The University of Liverpool Computing Services Department has made significant progress in making almost all of its user service systems use a single directory for user authentication.

LSIP: Liverpool Shibboleth Implementation Programme

The University of Liverpool Computing Services Department has made significant progress in making almost all of its user service systems use a single directory for user authentication. With the recent introduction of Athens DA our main computing services now authenticate using our Novell Netware e-directory (using LDAP). The contents of the e-directory itself is controlled by locally developed software that manages the user community, using the University’s Personnel and Student systems as the source for the required user information.

Our e-directory also contains identity information for a number of users who have rights to use some (or all) of our systems but who for a variety of reasons have no entry in either the Personnel or Student systems. The number of these entries is increasing as the University diversifies and broadens it activities.  We now provide services to individuals, who whilst being registered as students, are following distance learning programmes offered jointly with and managed by external partners. We also provide services to a considerable number of individuals on short programmes and particularly to programmes that support practicing health care professionals.  The University is working in partnership with The University of Lancaster for the provision of some medical education and training and we need to provide access to our systems to some medical students from Lancaster.  The management of these devolved authentication realms is of some concern.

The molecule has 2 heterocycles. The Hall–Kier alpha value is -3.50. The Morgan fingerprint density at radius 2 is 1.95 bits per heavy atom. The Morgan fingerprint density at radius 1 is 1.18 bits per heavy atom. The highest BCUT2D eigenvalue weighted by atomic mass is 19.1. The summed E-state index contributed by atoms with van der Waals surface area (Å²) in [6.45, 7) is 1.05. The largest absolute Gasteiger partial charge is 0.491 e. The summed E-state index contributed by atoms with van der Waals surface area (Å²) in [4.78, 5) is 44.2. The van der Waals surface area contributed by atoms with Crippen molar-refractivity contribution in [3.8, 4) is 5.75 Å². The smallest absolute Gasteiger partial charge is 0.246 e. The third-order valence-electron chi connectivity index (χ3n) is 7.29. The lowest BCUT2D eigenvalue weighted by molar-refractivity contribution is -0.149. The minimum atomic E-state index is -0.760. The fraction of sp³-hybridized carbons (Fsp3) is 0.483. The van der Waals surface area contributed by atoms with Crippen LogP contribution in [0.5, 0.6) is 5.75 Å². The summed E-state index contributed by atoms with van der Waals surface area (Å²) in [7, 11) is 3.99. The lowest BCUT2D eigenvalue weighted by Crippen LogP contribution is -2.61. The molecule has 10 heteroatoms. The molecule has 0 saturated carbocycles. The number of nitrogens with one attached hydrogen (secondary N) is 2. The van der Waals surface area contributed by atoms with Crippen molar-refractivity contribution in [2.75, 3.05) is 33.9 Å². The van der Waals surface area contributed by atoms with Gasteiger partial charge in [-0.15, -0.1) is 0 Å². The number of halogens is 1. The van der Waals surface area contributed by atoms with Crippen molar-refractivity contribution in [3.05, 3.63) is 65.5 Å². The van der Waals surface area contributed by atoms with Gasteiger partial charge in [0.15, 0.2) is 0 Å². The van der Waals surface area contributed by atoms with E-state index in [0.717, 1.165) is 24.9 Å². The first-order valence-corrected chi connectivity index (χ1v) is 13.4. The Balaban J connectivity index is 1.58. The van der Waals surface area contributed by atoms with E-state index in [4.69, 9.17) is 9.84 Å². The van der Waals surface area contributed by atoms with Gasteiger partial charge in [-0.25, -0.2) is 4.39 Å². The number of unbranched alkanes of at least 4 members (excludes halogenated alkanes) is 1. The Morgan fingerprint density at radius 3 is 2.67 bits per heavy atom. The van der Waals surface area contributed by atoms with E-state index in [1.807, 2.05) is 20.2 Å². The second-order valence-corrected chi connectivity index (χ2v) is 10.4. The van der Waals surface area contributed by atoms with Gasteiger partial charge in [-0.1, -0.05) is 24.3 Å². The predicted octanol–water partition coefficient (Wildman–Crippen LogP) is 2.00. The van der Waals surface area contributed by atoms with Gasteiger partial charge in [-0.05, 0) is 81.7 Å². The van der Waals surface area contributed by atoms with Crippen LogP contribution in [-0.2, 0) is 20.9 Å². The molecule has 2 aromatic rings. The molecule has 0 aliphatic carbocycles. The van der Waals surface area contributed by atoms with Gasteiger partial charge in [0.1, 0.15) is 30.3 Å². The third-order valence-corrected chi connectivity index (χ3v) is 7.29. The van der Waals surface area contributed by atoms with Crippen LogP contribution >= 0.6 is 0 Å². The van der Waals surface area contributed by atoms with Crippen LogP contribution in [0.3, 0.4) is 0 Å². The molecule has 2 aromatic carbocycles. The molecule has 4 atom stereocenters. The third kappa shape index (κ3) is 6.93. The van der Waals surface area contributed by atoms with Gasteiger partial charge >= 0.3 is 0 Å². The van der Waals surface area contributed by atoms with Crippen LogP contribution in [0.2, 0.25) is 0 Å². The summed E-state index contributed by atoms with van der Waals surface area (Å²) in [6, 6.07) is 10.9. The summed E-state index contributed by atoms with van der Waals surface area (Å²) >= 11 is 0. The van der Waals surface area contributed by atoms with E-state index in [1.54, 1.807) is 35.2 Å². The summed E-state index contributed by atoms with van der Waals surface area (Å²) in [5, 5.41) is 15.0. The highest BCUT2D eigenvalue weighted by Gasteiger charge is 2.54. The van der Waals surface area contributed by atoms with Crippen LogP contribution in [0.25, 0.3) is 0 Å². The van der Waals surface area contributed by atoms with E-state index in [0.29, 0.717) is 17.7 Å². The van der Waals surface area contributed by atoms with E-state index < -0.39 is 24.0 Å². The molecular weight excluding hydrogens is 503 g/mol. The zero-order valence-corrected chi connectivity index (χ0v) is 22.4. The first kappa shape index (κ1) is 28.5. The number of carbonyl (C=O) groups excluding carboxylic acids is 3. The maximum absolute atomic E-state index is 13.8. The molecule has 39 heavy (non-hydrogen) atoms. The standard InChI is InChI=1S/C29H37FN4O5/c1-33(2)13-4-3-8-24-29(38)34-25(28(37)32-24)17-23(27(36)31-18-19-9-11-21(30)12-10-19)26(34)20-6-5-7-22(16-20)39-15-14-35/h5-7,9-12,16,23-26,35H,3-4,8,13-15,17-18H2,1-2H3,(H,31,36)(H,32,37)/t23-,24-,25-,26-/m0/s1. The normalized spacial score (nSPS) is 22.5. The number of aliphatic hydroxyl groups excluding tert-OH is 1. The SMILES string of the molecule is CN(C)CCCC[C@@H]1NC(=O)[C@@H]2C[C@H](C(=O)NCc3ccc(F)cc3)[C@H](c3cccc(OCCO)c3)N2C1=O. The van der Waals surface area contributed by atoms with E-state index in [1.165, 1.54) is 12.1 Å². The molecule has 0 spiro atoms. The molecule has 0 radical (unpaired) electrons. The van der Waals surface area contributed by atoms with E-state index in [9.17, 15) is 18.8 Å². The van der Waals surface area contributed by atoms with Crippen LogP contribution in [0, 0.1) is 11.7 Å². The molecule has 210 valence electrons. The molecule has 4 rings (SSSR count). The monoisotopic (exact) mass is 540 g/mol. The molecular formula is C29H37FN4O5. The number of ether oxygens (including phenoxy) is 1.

Shibboleth has been identified as the leading candidate for the next generation of user access control systems and will clearly be of importance to the University in the medium term. As Shibboleth provides an architecture for supporting federated access control with the potential for trusted independent organisations controlling the access of their 'members', Shibboleth potentially offers a more effective way in which we could manage the devolved user control that is become a more pressing problem.

Our present use of Novell’s e-directory (other than for Netware Services) is to provide only user authentication; we presently rely on information held in each individual system to hold the rights of the authenticated user on that system.  This leads to duplication of information between our systems and requires systems management effort on each of these systems to maintain it. We are interested in making use of additional common attributes in our e-directory that can be used by many of our systems.   We believe that Shibboleth can provide support for this mode of working provided that there is agreement between the systems on a common set of user attributes. We would be interested in working with others on evaluating the applicability of the EduPerson specification within the UK academic community.

The University of Liverpool is therefore very enthusiastic to take part in this JISC programme since the JISC’s desire to have institutions deploy Shibboleth coincide with the University’s desire to continue to provide a common access control mechanisms across its systems in an environment where users management is becoming increasingly more devolved. The University’s contribution to the project indicates its enthusiasm and engagement with this programme.

Summary
Start date
1 April 2005
End date
31 March 2006
Funding programme
Core Middleware Infrastructure programme
Project website
Topic